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ParaView is a parallel visualization package based on the VTK C++ library. ParaView supports client/server interactive mode as well as Python scripted batch mode. The server side of the application is a distributed memory MPI based parallel application. In interactive mode, the server component runs on the Blue Waters compute nodes and communicates with a client program running on a user's workstation or laptop. In batch execution mode, the pvbatch server runs an analysis script, written in Python, on the Blue Waters compute nodes. No interaction is possible in batch mode. Batch executed instances save images (or geometry) on the Blue Waters file system for later viewing.

Support for ParaView components is limited to server side programs on the Blue Waters system such as pvserver and pvbatch. The paraview client binary is not installed on Blue Waters.

Using Paraview on Blue Waters

Two modes of operation are supported on the Blue Waters system. Interactive mode in which the user wishes to use a graphical user interface to interact with their data, and batch mode, in which the user runs a predetermined set of analysis on their data and views the result at a later time. Both modes of operation are described in more detail below. 

Interactive mode

ParaView operates interactively in a client/server mode. Blue Waters supports reverse connection of the server to the client over ssh. The paraview client version must match the pvserver version on Blue Waters. To see a list of currently available pvserver version on Blue Waters, enter:

$ module list paraview

Obtaining a ParaView Client

Recommended version: 5.3.0

ParaView clients can be downloaded from

Windows users will also need to install PuTTY and plink.exe from

OS X users will need to install XQuartz and xterm from

Connecting the ParaView Client to Blue Waters

Start the ParaView application. Click on the Connect icon:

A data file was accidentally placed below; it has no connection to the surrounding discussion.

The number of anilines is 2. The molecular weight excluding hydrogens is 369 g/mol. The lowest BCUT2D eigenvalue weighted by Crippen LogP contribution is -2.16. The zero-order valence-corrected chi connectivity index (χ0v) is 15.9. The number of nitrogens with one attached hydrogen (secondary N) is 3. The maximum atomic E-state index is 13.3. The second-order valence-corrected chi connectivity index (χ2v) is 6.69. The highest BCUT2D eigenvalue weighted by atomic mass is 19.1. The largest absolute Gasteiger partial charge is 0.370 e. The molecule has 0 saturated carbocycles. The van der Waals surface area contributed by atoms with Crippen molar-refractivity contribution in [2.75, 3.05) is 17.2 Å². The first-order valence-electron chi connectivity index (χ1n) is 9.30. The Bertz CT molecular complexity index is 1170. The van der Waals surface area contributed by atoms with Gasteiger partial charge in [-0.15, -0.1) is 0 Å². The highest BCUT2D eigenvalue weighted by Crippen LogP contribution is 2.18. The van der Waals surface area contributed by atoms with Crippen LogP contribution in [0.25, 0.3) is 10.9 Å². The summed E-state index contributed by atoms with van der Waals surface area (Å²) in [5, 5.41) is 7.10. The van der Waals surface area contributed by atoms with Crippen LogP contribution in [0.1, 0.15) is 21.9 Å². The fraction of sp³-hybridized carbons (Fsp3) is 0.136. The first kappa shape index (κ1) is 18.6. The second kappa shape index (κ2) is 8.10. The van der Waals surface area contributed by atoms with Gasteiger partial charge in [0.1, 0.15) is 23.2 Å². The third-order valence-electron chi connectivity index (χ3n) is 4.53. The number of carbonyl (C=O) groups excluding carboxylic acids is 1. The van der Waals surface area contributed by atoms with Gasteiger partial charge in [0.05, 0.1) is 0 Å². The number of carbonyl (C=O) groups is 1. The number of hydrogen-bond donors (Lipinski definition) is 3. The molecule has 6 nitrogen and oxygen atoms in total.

The Connect to server button in the ParaView client GUI.

or go to File | Connect:

Connect option on the File menu in the ParaView client GUI.

Either of these will open the Choose Server Configuration dialog window:

Choose Server Configuration dialog window with Fetch Servers button highlighted.

This will list any existing server configurations, but will be empty for a fresh client install. Click on the Fetch Servers button in the lower right. This will grab a list of publically avalable server configuration files from Kitware, Inc. and display them in the Fetch Server Configurations dialog window. 

Fetch Server Configuration dialog window showing a highlighted NCSA server configuration.

Scroll to the the "NCSA Blue Waters" (or Linux/OS X) or "NCSA Blue Waters from Windows client" option, select and then click on the Import Selected button. 

Note: Kitware has recently moved to https which may interfere with fetching server configurations through the client GUI. If this method just described doesn't work, try downloading the server config file directly from

And then using "Load Servers" instead of "Fetch Servers."

Either fetching or loading should end up back in the Choose Server Configuration dialog. Select the NCSA configuration and click Connect.

The Choose Server Configuration dialog with imported NCSA configuration and highlighted Connect button.

This will open the Connections Options dialog window:

The initial Connection Options dialog window.